Observations leaving the US for Germany – The food

This is part 2 of multi part series, and I’m focusing on the food in this post. Here are the links to all the entries:

Part 1: The buildings & streets

Part 3: The quiet

Well, it’s official, I have left the US for Berlin, Germany. This is part two of a series of observations I’m making comparing my life in the US to the one here. These posts are being made in more or less real-time, within just a few days of arriving, and so encompass my first impressions of it.  This is my second post, and it’s about what I notice about food.

Going out to eat at a restaurant is just about comparable to US prices, maybe slightly cheaper, but not dramatically so. However, the street food, or casual meals, seems dramatically cheaper. For me, this is most apparent when I go get coffee in the morning. A cup of coffee in the US would cost me about $5 or $6 for an espresso drink, and just a cup of coffee would probably be on the order of $3. This morning, I bought a regular coffee with steamed milk, a latte macchiato, and cinnamon pastry. The total was 4 euros. Now, the coffee was a smaller cup than what I might drink in the US, but for that price, I honestly don’t care. If I go to get a hot dog, or slice of pizza for lunch, I can get the entire meal, with a drink, for around 3 or 4 euros.

When it comes to food that is grocery food, the price difference is far more dramatic. Generally, it costs me less than 20 euros to go shopping. To give you a comparison basis, I bought a half kilo of strawberries (a bit more than a pound) for 1 euro. I drink a soda called Club Mate, which is made in Germany, so may not be a fair comparison. In the US, a 0.5 liter bottle costs $3.99. Here? 1 euro. I bought a 1.5 liter sparkling water here for 0.44 euros. On top of that, I can return the bottles to the store (and I’m expected to), which sounds tedious, but since the store is 3 minute walk from the apartment, isn’t hugely onerous. Doing so gives me about 0.2 euros per bottle. I can go to the store with a bag of empty bottles (both plastic and glass, plastic actually gives me more back) and I can pay for half or more of my groceries with it.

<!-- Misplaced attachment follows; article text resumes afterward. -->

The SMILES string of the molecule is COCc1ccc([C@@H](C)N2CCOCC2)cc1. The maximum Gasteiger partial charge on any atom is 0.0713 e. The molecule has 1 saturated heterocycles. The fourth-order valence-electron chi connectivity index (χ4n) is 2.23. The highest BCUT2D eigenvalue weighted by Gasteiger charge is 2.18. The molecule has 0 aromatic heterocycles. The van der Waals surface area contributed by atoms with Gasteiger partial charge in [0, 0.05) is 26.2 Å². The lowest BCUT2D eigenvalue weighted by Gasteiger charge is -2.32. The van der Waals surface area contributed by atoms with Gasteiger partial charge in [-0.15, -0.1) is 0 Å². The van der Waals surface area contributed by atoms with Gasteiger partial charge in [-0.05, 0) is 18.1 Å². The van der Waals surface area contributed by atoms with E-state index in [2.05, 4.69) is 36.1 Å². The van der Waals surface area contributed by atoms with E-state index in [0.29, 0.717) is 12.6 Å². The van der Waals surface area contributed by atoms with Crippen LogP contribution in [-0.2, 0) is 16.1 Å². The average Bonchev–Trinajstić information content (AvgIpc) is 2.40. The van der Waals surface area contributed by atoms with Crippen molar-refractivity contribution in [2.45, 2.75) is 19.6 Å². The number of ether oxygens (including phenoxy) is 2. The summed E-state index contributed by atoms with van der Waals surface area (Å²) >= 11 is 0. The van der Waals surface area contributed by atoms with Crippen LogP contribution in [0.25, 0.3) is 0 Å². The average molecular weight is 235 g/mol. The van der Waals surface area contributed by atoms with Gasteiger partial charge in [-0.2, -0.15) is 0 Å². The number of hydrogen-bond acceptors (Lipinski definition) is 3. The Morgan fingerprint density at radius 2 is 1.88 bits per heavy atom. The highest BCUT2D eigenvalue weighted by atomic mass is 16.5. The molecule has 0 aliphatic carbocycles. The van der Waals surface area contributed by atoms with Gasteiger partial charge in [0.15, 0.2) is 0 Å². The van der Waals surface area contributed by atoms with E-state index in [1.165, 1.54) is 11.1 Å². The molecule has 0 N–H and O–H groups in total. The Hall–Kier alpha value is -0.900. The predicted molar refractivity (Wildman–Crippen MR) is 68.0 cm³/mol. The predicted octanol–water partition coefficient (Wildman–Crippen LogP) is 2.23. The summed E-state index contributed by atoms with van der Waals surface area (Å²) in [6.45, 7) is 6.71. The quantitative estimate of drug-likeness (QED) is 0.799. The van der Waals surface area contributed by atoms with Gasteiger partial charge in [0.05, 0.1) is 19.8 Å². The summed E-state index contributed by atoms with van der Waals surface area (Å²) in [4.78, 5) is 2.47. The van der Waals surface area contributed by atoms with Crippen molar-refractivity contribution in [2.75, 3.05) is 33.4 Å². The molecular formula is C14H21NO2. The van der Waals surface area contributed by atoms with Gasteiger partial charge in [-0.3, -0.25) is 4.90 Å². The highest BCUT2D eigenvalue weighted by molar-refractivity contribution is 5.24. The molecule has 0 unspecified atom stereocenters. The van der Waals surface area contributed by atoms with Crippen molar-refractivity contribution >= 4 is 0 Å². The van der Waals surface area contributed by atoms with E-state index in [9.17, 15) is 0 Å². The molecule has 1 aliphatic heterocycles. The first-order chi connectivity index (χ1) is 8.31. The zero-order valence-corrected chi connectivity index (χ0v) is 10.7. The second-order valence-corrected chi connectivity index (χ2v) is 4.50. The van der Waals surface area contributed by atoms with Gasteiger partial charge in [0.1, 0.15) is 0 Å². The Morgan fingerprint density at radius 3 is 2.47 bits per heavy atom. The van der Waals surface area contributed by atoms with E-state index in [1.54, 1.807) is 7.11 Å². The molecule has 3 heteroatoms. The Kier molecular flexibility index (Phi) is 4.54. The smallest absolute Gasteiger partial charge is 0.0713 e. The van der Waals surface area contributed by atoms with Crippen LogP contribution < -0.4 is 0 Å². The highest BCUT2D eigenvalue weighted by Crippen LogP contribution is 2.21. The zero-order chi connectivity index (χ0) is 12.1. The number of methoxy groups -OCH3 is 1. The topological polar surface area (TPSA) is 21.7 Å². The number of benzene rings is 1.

From a taste perspective, another thing I’ve noticed is that the fruits and vegetables are much more flavorful than what I would get in the US. The strawberries I mentioned above are smaller, significantly darker than any strawberries I’ve had in the US, and have a ton more flavor. I also purchased some apricots, and I had the same experience. They were smaller, darker, and much more flavor. I’ve noticed the same effect with tomatoes, cucumbers, and bananas as well. I’ve only been here a few days, so I haven’t bought many groceries, and it isn’t true in all areas. For example, cheeses seem to me to be similar, although they are significantly lower cost. Here in Germany, I had a much wider selection of salami and other dried deli meats than I would get in the US, and they are far cheaper. At the local store near me, they had 6 or 7 different types of salami alone, and that doesn’t include any of the soppressata, proscuitto, etc. that are different cuts or preparations of dried meats. Comparing the food that I see, it’s clear that US food is optimized for visual appeal instead of taste. That isn’t to say that the food here doesn’t look good, I don’t want to give the impression that there’s anything wrong with it. The tomatoes don’t look different from a quality perspective (as in overripe, etc.), they’re just smaller and darker with more flavor. When you see it, it becomes obvious that US produce is optimized for visuals.

Restaurant food, while quite similar to US food, does seem to have somewhat smaller portions, although tends to include multiple courses, such as salads or a small desert. The food is different, but I can’t place my finger on exactly why. It’s a bit… simpler in preparation? I can’t put my finger on exactly what is different about it, it comes across more like someone who’s a chef serving you food at home, rather than normal restaurant food. It doesn’t feel as heavy somehow. As I mentioned before, the portions are a bit smaller, and don’t include the fluff that comes with US restaurant food. If I order a burger here, it doesn’t automatically have a side of fries, much less include a salad on top of that. This isn’t entirely true, they have “plates”, but the default isn’t to include all the various sides that you’ll get in the US. Although I’m eating somewhat less than I did in the US, because the food tastes richer, I’m not finding myself as hungry. I feel like a bit like this is a manifestation of the empty calories that are often written about, but I can’t be sure, it could all just be in my mind or a symptom of jet-lag.

Those are my immediate observations on food and cost of living style issues. I’m splitting my observations into multiple posts, I’m planning on writing a bit more about transportation, the people, and the nightlife here.

Check out the next article in the series here, or jump directly to other entries.

Part 1: The buildings & streets

Part 3: The quiet

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